Cloud storage is afield, with many businesses moving from local to cloud storage solutions. With affordable rates, convenient access across multiple devices, and other benefits, it’s easy to see why cloud storage is quickly becoming the industry standard.
In this article, we explain the basics of how cloud storage works and how it can help you store and share files more securely and efficiently. Make sure to check out our guide to thesolutions for more on top providers.
What is cloud storage?
Rather than storing your documents on an on-site hard drive, you have the opportunity to keep them online. Your files are hosted by a cloud storage provider, so they won’t be tied to any particular drive or device. Instead, you’ll be able to access them from any authorized device.
,, and, there are also high-quality third-party providers such as,, and.
Some well-known cloud storage services focus on a specific niche or audience. For example, whileisn’t a conventional cloud storage provider like Google Drive or OneDrive, it provides the same kind of solution for photographers. General consumer-facing cloud storage providers are just one piece of the larger cloud storage market.
Different platforms have different pros and cons, so it’s important to find an option that matches the needs of your business. Google Drive, for example, is known for its convenient real-time collaboration tools, while pCloud offers unparalleled security and a lifetime license.
Is cloud storage secure?
Stakeholders are often concerned with the safety risks of switching to cloud storage, but the reality is that cloud solutions typically offer even better security compared to offline approaches. Of course, both online and offline storage methods are vulnerable to certain threats.
The added security of cloud storage starts with its resilience to low-tech attacks like theft, loss, and damage. If you have all your important files stored on a few hard drives in your office, you could lose all of them at once in the event of a fire, break-in, or other unexpected event.
On the other hand, cloud storage providers are naturally at risk from various other tactics. For example, a Dropbox hack compromisedaccounts in 2012, and the extent of the breach wasn’t uncovered until years later.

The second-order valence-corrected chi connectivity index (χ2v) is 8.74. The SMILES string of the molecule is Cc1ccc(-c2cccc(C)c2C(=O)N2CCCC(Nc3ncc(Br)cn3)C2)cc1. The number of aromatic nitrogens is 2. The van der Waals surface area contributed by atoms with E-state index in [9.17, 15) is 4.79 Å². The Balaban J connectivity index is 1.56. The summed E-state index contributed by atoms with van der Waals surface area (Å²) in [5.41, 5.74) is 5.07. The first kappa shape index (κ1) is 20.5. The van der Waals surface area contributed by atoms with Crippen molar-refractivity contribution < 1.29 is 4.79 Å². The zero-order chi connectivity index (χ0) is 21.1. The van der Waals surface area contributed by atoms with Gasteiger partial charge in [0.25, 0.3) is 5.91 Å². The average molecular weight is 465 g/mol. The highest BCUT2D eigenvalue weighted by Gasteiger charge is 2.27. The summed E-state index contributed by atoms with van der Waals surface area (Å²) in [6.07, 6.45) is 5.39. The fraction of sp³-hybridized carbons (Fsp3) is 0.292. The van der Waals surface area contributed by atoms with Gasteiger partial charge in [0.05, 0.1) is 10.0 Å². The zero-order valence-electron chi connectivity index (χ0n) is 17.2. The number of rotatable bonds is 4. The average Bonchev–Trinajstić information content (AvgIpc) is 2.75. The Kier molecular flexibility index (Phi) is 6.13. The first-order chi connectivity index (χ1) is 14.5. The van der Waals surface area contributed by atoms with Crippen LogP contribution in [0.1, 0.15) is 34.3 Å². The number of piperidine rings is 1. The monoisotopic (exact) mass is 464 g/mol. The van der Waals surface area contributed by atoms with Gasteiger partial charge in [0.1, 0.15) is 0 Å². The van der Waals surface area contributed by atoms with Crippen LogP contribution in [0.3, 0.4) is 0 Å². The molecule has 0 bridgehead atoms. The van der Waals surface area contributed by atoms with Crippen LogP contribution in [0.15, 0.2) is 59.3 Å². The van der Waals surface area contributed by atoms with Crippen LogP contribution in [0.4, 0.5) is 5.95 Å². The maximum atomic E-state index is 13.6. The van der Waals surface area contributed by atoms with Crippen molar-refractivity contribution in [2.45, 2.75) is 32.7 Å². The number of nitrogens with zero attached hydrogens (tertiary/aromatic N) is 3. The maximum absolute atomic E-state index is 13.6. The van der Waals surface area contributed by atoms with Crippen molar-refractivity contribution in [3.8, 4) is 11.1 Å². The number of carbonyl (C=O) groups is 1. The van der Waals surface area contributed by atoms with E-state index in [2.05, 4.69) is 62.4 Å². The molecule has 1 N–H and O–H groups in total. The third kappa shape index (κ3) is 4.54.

To be fair, the risk of a breach is relatively small, and cloud storage providers take significant steps to protect user data. Many use industry-leading 256-bit encryption to protect files at rest, and some go even further by offering full end-to-end encryption. You may also be able to enable two-factor authentication on your account for an additional layer of security.
Different cloud storage providers have different security practices and options. pCloud, for example, allows Premium subscribers to send sharing links with password protection for additional security. In contrast, Google Drive and some other providers don’t give users the option to password-protect the files that they share.
What other cloud computing services are there?
While cloud storage solutions have much in common with other types of cloud computing, the field of cloud computing goes far beyond cloud storage. Along with storage itself, various cloud service providers offer servers, databases, analytics, and a wide range of other tools through the cloud.
Unsurprisingly, these other cloud services generally come with the same advantages of cloud storage. For example, organizations often switch to cloud computing to cut costs or add an extra layer of flexibility that doesn’t depend on in-house infrastructure. Scaling up and down is typically much easier in the cloud than it would be if you were managing the same workflow on your own.
Local hard drives might seem like the most convenient storage methods, but it’s easy to overlook the numerous advantages of cloud storage. With affordable rates, unmatched flexibility, and robust security, cloud solutions have become an increasingly attractive option for organizations looking to modernize their storage practices.
Cloud storage is a highly competitive niche with many excellent providers. Some are better suited to real-time collaboration and cooperative workflows, while others offer powerful safety measures that keep your information secure.